TOKYO — Automakers around the world likely will be stuck with billions of dollars in recall losses now that airbag supplier Takata Corp. has filed for bankruptcy.
Takata's Japanese customers will feel the most pain. Honda, Toyota and Nissan combined have earmarked more than $10 billion to cover their share of the massive global recall of defective Takata airbag inflators that can explode with deadly force.
For the most part, the automakers have accounted for those mammoth expenses in their earnings. But now they say it is unlikely Takata will compensate them for the costs.
Honda, Takata's biggest customer and a major shareholder with a 1.2 percent stake in the supplier, had hoped to at least share the cost with Takata. But not anymore.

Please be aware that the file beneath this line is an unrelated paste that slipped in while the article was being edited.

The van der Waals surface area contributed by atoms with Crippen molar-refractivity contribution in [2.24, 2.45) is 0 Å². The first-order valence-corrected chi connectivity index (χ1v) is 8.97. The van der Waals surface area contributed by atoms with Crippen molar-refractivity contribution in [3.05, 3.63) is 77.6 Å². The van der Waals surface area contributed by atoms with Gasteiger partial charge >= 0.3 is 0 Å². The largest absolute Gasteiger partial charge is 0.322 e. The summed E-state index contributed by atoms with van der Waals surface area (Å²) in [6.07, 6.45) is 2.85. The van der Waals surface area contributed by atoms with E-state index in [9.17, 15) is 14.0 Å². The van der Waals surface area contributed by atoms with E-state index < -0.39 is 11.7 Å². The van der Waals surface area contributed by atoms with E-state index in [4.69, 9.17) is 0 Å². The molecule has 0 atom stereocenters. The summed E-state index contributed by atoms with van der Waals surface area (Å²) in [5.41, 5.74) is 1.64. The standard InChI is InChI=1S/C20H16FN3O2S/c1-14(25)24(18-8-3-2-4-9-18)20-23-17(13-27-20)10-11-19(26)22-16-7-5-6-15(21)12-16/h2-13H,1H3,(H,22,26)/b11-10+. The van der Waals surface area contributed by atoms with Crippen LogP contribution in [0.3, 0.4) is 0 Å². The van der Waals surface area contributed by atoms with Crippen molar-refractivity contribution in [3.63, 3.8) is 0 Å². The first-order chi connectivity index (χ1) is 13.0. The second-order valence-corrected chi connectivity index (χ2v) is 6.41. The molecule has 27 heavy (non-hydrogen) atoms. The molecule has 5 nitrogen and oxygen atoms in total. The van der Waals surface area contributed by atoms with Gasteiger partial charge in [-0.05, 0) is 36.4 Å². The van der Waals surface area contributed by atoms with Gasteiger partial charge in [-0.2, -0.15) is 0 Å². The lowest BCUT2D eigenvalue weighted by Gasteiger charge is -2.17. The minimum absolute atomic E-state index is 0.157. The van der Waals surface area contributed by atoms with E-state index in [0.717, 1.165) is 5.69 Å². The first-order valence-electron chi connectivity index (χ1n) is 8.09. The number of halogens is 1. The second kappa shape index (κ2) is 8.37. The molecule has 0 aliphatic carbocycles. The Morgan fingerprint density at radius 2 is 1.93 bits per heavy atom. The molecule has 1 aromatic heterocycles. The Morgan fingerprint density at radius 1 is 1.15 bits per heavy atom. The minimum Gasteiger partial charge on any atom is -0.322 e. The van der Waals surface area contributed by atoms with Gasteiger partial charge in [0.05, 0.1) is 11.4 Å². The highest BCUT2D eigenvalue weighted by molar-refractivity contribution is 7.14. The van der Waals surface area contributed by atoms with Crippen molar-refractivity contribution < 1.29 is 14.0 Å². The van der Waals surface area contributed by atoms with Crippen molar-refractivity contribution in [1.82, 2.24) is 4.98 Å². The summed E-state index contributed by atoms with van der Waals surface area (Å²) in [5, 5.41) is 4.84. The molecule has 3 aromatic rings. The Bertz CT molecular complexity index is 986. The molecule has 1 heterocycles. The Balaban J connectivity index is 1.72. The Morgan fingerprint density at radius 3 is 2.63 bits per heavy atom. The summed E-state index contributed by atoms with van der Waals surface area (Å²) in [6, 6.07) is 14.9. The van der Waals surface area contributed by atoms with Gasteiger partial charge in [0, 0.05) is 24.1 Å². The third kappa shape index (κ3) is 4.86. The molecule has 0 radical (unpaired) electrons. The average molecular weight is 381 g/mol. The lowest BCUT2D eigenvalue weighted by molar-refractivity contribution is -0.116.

"We anticipated difficulty in claiming compensation," spokesman Kosuke Kachi said.
In all, 19 manufacturers in the U.S. have been embroiled in history's biggest automotive recall, a scandal linked to least 16 deaths and 180 injuries worldwide. The list includes General Motors, Volkswagen, Daimler, Land Rover and even Ferrari and Tesla.
The costs are likely to keep rising because the recalls are nowhere near finished.